[USA] New carrier offers $19/month unlimited voice, text, and data

Think you are paying too much for cellular service? Then Republic Wireless may be what you have been waiting for. On November 8, Republic Wireless, a new cell phone service provider in the USA owned by Bandwidth.com, will start offering unlimited voice, text, and data for $19 per month. Too good to be true, right? Wrong. It is real — but there are strings attached.

Republic Wireless is able to offer such low prices by a) purchasing minutes in bulk from Sprint and b) off-loading voice, text, and data onto WiFi networks when available. What does this mean? Well first and foremost, Republic Wireless will run on Sprint’s network and will utilize Sprint 3G. More importantly, however, it means people who go with Republic Wireless will need to purchase special handsets that support CDMA (to run on Sprint’s network) and UMA, also known as WiFi calling, to be able to off load onto WiFi networks. These handsets are said to be Android devices and presumably will be available directly from Republic Wireless. No word on exactly which ones will be offered or pricing.

The cool thing about Republic Wireless – aside from the price – is the fact that it claims to offer unlimited voice, text, and data; and since it runs on Sprint’s network [3G — not 4G], you will (supposedly) get coverage wherever Sprint gets coverage — or anywhere there is a WiFi network, thanks to UMA. Of course, we all know “unlimited data” is a crafty marketing term for carriers nowadays, so it is hard to say if Republic Wireless will truly offer unlimited or have soft caps. Nonetheless the prospect of getting unlimited voice, text, and data with nationwide coverage for $19 a month is attractive. Do note, however, there is no mention if this pricing will be contract-free or on-contract.

Aside from the above-mentioned, details about Republic Wireless’ offerings are sketchy. Hopefully we will find out more when November 8 comes around. One thing is for certain, however: If Republic Wireless is able to pull this off successfully (i.e. with a high service level), then it may have a lasting impact on how carriers do business in the United States.

Republic Wireless homepage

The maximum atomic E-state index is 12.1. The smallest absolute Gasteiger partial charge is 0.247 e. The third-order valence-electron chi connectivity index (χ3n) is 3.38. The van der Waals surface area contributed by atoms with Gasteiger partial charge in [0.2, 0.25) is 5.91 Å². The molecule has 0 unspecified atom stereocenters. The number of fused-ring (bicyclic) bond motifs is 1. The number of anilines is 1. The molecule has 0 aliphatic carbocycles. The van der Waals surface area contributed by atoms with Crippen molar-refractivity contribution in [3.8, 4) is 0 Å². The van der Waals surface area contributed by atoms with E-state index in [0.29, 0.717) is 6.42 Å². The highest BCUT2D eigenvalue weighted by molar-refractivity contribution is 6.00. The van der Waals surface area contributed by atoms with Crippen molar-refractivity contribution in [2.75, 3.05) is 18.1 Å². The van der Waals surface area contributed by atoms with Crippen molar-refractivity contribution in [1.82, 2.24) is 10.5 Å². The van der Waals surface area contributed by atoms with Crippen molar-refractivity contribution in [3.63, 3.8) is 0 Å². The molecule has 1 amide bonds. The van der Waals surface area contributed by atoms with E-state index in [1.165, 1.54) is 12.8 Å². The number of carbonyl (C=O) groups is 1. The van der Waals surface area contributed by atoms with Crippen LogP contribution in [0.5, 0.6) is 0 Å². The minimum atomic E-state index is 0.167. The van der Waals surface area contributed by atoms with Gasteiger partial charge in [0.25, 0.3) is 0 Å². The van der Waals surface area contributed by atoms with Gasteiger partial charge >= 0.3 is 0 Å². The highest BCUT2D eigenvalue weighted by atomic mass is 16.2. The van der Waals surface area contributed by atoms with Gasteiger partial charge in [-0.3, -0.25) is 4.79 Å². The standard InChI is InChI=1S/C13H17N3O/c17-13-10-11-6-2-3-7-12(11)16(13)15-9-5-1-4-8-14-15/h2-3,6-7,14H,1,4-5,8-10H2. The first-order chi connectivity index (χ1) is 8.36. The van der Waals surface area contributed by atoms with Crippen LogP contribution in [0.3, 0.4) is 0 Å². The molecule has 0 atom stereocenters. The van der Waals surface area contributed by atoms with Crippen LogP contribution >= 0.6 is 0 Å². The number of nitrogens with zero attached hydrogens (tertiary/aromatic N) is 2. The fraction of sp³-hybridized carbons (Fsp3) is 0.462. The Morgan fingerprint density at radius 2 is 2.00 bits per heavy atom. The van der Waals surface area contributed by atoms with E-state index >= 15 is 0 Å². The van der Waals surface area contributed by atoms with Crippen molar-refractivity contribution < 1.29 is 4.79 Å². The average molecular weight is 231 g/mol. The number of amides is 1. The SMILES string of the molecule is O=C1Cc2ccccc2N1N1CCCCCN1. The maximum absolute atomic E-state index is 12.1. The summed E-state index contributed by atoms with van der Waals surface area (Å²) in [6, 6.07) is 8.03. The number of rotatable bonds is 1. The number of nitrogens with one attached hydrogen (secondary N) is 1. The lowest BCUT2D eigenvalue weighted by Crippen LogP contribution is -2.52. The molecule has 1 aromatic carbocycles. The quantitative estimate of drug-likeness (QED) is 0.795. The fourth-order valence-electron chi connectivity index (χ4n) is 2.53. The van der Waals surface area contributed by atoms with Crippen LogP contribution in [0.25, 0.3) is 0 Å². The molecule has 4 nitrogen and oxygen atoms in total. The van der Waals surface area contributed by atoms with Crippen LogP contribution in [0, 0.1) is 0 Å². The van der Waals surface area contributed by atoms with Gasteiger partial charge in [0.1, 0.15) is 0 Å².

[via GigaOM]

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  • Ola Bor

    Lots of info, if you need to top up cell or call internationally try http://mastercent.com/

  • Michael Brazil


    Thanks Tim! I wasn’t aware of that “trick.” That will save some money, especially since we have two Tracfones. I’ve been purchasing my airtime from http://www.prepaidonline.com and have double minutes for life, so I’ve been getting some bonus minutes, but what you described is a better deal.

  • Tim

    @Mike B:

    I’m a Tracfone user, too. The cheapest way to continue service on Tracfone, if you use very few minutes (or have built up a bank of minutes over the years that you aren’t drawing down on) is to go online to the Tracfone site, and purchase a 60 minute “card”. It will then give you the chance to “supersize” your order, with a choice of additional minutes or time. For $50, you can get an additional year of service time, so for a total of $70, you get 15 months service – only $4.67/month.

    And if you go to http://www.preprepaid.com/currenttracfonebonus.php you can find a promo code that will give you at least 20 minutes bonus, up to 60 minutes in some cases.

  • Mike

    The devil is in the details–we’ll see what the details here bring.

  • Emrys

    Before I pay to end my contract, I’m taking a long, jaded look at this with a jaundiced eye. It seems too good to be true. I can’t get a land line that cheap. Be wary…I may try it without leaving Sprint first.

  • Mike B